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UNCTAD, the task manager for this issue, reported that it has sponsored a number of meetings on trade, environment and sustainable development. The UNCTAD Trade and Development Board met in September and discussed the effect of environment-based activities on market access. UNCTAD and UNEP co-sponsored, from 21-25 November 1994, a high-level meeting on trade, environment and sustainable development where over thirty experts attended. The GATT/WTO Committee on Trade and Environment also met for three days at the end of November and the UNCTAD Ad Hoc Working Group on Trade, Environment and Development met from 28 November - 1 December 1994, in Geneva. UNCTAD and UNEP will also organize a seminar on reconciling environment and trade issues just prior to the CSD meeting in April. Some 20 country case studies in this field are in progress. While UNCTAD cannot say which policy issues will emerge, there is no doubt that these issues constitute a broad and complex agenda. Possible protectionist impacts are a real concern that can undermine international cooperation. UNCTAD is confident that it will have rich material at hand when it prepares the report for the third session of the CSD.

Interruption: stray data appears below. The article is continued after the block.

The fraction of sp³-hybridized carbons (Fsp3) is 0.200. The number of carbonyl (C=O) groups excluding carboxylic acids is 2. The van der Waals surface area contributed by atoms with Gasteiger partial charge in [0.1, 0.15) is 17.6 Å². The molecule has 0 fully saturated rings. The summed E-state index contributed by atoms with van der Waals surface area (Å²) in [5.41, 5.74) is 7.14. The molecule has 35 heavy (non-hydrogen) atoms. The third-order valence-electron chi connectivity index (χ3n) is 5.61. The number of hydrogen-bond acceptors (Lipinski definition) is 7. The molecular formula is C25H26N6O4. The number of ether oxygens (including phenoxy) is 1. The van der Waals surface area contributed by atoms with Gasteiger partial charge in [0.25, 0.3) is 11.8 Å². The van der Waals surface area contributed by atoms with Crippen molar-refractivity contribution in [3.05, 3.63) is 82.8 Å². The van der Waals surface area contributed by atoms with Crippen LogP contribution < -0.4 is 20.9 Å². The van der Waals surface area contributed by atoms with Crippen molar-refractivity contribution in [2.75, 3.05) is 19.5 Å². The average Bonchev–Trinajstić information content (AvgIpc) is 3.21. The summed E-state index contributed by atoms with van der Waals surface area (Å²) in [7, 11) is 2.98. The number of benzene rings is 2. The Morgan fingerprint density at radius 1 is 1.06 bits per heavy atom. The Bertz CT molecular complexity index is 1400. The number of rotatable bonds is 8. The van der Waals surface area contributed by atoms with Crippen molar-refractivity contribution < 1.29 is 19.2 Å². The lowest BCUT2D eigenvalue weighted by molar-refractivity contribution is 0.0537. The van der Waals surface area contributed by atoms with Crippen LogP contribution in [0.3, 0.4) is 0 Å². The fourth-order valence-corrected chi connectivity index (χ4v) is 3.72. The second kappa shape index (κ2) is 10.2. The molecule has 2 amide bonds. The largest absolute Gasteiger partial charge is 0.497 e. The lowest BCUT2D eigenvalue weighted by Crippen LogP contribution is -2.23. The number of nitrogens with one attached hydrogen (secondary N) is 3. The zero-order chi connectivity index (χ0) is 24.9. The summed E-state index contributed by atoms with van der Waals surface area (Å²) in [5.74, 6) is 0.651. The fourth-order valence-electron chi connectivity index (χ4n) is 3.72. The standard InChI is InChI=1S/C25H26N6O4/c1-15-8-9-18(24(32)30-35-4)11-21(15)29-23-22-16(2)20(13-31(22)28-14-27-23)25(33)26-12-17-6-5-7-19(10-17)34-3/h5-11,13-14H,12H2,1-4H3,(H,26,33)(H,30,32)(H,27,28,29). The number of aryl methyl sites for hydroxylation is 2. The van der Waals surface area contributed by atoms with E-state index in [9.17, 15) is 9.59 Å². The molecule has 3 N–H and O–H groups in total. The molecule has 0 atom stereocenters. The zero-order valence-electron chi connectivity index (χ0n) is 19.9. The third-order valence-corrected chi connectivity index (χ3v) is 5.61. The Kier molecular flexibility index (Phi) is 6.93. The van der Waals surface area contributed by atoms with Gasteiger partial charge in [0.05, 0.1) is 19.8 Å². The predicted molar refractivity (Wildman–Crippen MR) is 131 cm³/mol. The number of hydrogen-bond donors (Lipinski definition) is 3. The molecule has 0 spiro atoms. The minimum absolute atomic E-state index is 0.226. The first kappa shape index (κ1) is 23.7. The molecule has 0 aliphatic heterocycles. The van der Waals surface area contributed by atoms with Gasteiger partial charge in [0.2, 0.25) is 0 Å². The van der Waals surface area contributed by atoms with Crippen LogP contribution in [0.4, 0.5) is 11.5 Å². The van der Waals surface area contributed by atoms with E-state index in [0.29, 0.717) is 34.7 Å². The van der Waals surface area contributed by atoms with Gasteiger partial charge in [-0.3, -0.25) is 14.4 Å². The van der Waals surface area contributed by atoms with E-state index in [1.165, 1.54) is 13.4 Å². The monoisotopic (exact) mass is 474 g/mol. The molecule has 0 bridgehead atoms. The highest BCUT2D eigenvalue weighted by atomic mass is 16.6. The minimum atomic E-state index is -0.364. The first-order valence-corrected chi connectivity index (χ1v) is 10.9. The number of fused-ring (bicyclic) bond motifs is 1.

OECD WORKSHOP ON ECOLABELLING AND INTERNATIONAL TRADE: The UK Government hosted a workshop in London on 6-7 October 1994, on ecolabelling and international trade under the auspices of the OECD Joint Session of Trade and Environment Experts. Ecolabelling aims to identify those consumer products that do least harm to the environment and provide information to consumers to enable those who wish to buy "greener" products. The workshop focused mainly on the type of ecolabels that have been classified as Type I by the ISO: labels involving a third party granting a seal of approval or a certification to products that meet defined criteria. The workshop looked at some of the ways in which ecolabelling schemes can have implications for trade by influencing the conditions of competition in the market. Other issues included: motivations and approaches to ecolabelling; transparency, access and credibility; testing and certification; and harmonization and mutual recognition.

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